Everything New is Old Again

File this under The More Things Change, The More They Stay The Same.

My daughter, my boyfriend and I bond, as humans always have, tut-tutting and cracking wise over the missteps and follies of others. Our ancestors might have done it over a meal, or while riding a covered wagon over the grassy plains or while watching sheep graze. The three of us do it the way most folks do it these days — sitting in front of a glowing screens and keyboards in our three separate cities.

Today’s story was about the Twitter hashtag created by the Washington NFL team. There’s been a growing push to get the team to change its name, which many people consider racist. Most recently, 50 senators (including Harry Reid) sent a letter to the NFL commissioner, urging him to endorse a name change. As a pushback, whoever is running the team Twitter account sent out this Tweet:

Tweet @SenatorReid to show your and tell him what the team means to you.

No. No no no.

As soon as I read that tweet I could see the events unfolding, like a slow motion train wreck. Fan after fan expressed no only support for a name change, but also frustration and disgust at team ownership for not doing it sooner.

Because I spend time nowadays teaching folks — folks who are often very smart and thoughtful but not very tech savvy — how to use social media, I can justify my Schadenfreude as “research.” But to keep it from being just a snarky pastime, I need to deconstruct it a bit for myself and my co-workers and clients.

There is a Wild West aspect to Twitter that often takes people by surprise. When we create a Twitter account, we pick and choose who to follow. Generally, we pick people with whom we agree on most things. So, our Twitter feed becomes a bit of an echo chamber. It’s easy to forget there are people out there who might not like you all that much. Or people who are just bored who want to jerk you around for fun. Or people who might take your well-intentioned tweet the wrong way.

Because of this Wild West atmosphere, anyone can misstep on Twitter. Luckily, the Twitter-verse has a short memory and it’s usually pretty easy to recover, or ride out, a bad tweet.

But it seems to me a lot of organizations make one of two very basic mistakes when choosing who will run the official Twitter account.

The Hot Shot. The account is run by someone very close to the top. Maybe the CEO has a “personal” account or the president takes over the Twitter account for a Q & A. Maybe it’s a candidate or a politician who wants to take part in this new type of baby-kissing. These can be fine, if the individual involved is smart, has a thick skin and has a sense of humor. But too often of these accounts start out sounding pompous; they are used as just another platform for speechifying and pontificating.* Then someone tells the Hot Shot they need to engage people, so a hashtag is created or a question is asked. And then comments and answers flow in from the supporters, the detractors, the bored, the hostile and the sarcastic alike. The Hot Shot gets upset and fires back with snark of their own or — worse yet — reprimands the uneducated masses. Either way, the crowd won.

The Intern. Yes, Millennials tend to be more comfortable with social media. And yes, Danny the Intern might have 2,394 people following his personal account. A lot of organizations actively seek out social media interns on the assumption that “the young folks get social media.”  Besides, it’s “just” Twitter. For the most part, younger people are more social media savvy than older generations. But an intern doesn’t always have the marketing know-how to effectively express the organization’s vision and values in 140 words or less. They are less likely to have the maturity to walk away from a flame war. And they are most often left alone to do that Twitter thing, a sign the organization views social media as a thing unto itself, not a fully integrated part of their communications plan.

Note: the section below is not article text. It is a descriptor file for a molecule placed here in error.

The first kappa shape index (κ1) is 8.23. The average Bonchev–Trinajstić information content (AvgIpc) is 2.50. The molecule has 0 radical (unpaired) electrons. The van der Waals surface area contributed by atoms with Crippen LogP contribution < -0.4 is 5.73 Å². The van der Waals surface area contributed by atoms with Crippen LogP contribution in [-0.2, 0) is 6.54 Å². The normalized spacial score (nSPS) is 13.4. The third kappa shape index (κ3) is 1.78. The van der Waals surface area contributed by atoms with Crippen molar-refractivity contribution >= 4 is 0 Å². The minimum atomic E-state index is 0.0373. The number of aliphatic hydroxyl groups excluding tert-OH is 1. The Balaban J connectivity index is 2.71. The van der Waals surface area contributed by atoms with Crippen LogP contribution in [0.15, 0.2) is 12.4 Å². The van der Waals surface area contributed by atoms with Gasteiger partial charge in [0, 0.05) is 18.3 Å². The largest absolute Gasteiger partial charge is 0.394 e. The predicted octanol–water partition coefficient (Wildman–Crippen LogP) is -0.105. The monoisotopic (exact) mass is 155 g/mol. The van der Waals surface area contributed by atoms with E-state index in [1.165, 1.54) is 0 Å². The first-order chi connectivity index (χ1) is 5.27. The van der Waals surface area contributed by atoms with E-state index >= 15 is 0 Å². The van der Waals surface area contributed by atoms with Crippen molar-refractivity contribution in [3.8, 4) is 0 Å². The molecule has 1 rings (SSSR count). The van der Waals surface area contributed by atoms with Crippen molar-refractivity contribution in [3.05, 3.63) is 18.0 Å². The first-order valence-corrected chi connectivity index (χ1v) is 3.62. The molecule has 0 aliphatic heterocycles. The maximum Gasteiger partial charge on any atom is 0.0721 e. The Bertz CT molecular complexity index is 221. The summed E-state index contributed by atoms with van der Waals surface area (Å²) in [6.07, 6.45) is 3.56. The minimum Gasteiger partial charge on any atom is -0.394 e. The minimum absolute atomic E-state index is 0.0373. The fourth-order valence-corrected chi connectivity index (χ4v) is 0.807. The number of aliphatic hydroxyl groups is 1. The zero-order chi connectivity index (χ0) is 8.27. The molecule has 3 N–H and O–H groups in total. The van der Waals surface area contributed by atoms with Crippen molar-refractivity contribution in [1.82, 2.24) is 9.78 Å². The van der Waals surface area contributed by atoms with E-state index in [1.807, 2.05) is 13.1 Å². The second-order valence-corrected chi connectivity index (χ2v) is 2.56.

Here’s what I try to do to avoid making an ass of myself and my organizations on Twitter:

  • Be clear about why we are using Twitter. Despite what “everyone” says, everyone doesn’t need to be there.
  • Be clear about how we are using Twitter. I like know what information, thoughts and views we are going to share, as well as about how often we will be tweeting.
  • Develop a voice for Twitter. Generally, I like to keep the Twitter voice of organizations a little lighter, a little less formal and a little more fun.
  • Check out hashtags before using them. It takes just a moment to search on a hashtag before you Tweet it. I want to make sure our women’s church choir isn’t using a hastag already being used by an extreme boxing club. Unless a bunch of our sopranos are boxers (see below).
  • Know out followers. Every so often, I take a spin through our followers’ profiles and feeds. I like to see what they are into. Maybe our church ladies are also pugilists. Maybe if I mention boxing every so often, I’ll get retweeted, then maybe we’ll get some more followers and maybe then we’ll gain a couple of altos.
  • When I misstep, I apologize quickly, briefly and humbly.

Many people of all generations seem to view social media, and especially Twitter, as a brand-new, game-changing thing. One one hand I agree with that. They are changing the way we can do something we’ve always done — something I think we are hard-wired to do — communicate with others.

We all know how to do that. Most of us do it quite well. Know what you are going to say before you say it. Be polite. Be interested in the people you are talking to. Tailor what you say for the people you are talking to. We just need to remember to apply that knowledge in these new mediums.

 

*And I say this as someone who loves to speechify and pontificate.

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